While we might point fingers, our lives grow full of distractions. Diversions. Different paths. Perhaps God is reminding us as He did the Israelites, “Spend time in my presence. Create space for me in your lives. Stop striving, working, chasing, and Shabbat-rest-with me.”

Does the New Testament Mention the Feast of Unleavened Bread?

The Feast of Unleavened Bread played an important role in the early church and Christ’s death. One of the most significant verses about the celebration is Mark 14:1:

“After two days, it was the Passover and the Feast of Unleavened Bread. And the chief priests and the scribes sought how they might take Him by trickery and put Him to death.”

Jerusalem was bustling with devout followers who had gathered to offer sacrifices at the temple. Already, Jesus had incited anger among the religious leaders. Rumors of his healing miracles taunted them, and the men felt their tenuous grasp on power slipping like sand from between their fingers.

As a result, they crucified Him and fulfilled the beautiful imagery of the Passover and the Feast of Unleavened Bread. The night of the first Passover, God’s people ate roasted lamb prepared with bitter herbs. None of the lamb’s bones were broken. The meal also included unleavened bread. Each of the items illustrates how Jesus fulfilled prophecy through His death:

  • Not one of Christ’s bones was broken. Jesus fulfilled the Old Testament prophecies (Psalm 34:20) and completed the picture created before the Exodus. 
  • The Lamb, in agony on the cross, tasted gall—or bitter herbs mixed with wine. After tasting what the Romans offered as a pain killer, Jesus refused it and fulfilled the words of Psalm 69:21, “They gave me also gall for my meat; and in my thirst, they gave me vinegar to drink.”
  • As Isaiah 53:9 declares, “there was no deceit in his mouth.” As a holy and perfect sacrifice, Jesus appropriated freedom for people under the yoke of bondage to sin.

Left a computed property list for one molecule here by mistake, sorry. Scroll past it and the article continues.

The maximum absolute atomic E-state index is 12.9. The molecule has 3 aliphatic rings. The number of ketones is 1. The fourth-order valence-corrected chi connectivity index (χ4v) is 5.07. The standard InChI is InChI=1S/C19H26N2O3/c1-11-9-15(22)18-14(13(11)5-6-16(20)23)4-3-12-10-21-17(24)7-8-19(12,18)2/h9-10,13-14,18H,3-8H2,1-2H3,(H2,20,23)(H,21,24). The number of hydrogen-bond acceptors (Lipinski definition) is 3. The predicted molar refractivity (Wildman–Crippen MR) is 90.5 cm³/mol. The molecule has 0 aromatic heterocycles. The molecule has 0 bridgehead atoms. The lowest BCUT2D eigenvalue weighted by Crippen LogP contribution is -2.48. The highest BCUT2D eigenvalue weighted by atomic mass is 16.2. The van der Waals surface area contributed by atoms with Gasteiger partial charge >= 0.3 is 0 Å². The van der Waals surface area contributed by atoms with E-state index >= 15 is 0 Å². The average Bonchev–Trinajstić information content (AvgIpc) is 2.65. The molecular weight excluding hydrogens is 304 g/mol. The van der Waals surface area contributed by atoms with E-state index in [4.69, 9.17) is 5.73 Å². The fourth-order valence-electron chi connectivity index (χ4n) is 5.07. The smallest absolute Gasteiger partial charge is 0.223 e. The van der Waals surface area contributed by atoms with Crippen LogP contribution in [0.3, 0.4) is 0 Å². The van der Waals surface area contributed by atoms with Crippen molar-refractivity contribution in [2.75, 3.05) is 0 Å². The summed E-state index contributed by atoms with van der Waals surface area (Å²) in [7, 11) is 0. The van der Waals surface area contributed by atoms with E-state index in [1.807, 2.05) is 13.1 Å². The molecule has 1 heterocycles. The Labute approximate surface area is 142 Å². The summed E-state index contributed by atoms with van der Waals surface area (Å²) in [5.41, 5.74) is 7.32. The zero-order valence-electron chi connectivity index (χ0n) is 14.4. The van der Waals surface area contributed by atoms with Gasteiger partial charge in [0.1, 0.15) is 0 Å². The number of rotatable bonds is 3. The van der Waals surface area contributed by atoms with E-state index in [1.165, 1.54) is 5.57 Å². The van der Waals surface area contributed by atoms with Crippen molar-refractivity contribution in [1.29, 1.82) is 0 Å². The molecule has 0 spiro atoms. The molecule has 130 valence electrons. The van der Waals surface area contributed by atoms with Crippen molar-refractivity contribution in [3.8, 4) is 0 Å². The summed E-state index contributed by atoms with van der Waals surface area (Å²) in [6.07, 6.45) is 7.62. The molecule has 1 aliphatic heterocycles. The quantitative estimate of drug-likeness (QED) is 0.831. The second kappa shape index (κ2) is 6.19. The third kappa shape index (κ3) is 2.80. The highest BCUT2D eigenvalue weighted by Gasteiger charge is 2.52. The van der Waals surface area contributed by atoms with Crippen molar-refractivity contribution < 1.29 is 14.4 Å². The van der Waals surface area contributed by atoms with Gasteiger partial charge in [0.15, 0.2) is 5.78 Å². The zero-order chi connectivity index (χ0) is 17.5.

While Moses was a deliverer, Christ is the Deliverer. Anyone suffering under the weight of bondage to sin—pride, hatred, unforgiveness, sexual immorality, witchcraft, or any other wrongdoing—can find freedom in Jesus. The final sacrifice and the Bread of Life. 

"He was oppressed and He was afflicted, yet He opened not His mouth; He was led as a lamb to the slaughter, and as a sheep before its shearers is silent, so He opened not His mouth." (Isaiah 53:7)

Why Does Paul Talk about Leaven?

In 1 Corinthians 5:6-7, Paul explains, “Your boasting is not good. Do you not know that a little leaven leavens the whole lump of dough? Clean out the old leaven so that you may be a new lump.”

Why did leaven play such a significant role in the feast? From the time of the Exodus, leaven represented sin. But Israel, a holy people set apart from other nations to be a blessing to others (Deuteronomy 14:2, Genesis 13:6), were to flee sin in the same way they did Egypt.

Paul admonished members of the Corinthian church to do the same. Instead of being prideful because of their newfound freedom in Jesus, the believers had allowed sin among their members. Paul’s allusion to the Feast of Unleavened Bread not only indicates the church’s familiarity with the celebration but presents a clear object lesson. Turning an eye to sin invites corruption to spread like leaven in a loaf of bread.

Further Reading:

Why Is Leavened Bread Forbidden During Passover?

What Is Pascha and Is It Part of Easter?

How Is Jesus Our Passover Lamb?

Photo Credit: ©Getty Images/photovs

Tammy KenningtonTammy Kennington is a writer and speaker familiar with the impact of trauma, chronic illness, and parenting in the hard places. Her heart is to lead women from hardship to hope. You can meet with Tammy at her blog where she’ll send you her e-book, Moving from Pain to Peace-A Journey Toward Hope When the Past Holds You Captive.

This article is part of our larger Holy Week and Easter resource library centered around the events leading up to the death and resurrection of Jesus Christ. We hope these articles help you understand the meaning and story behind important Christian holidays and dates and encourage you as you take time to reflect on all that God has done for us through his son Jesus Christ!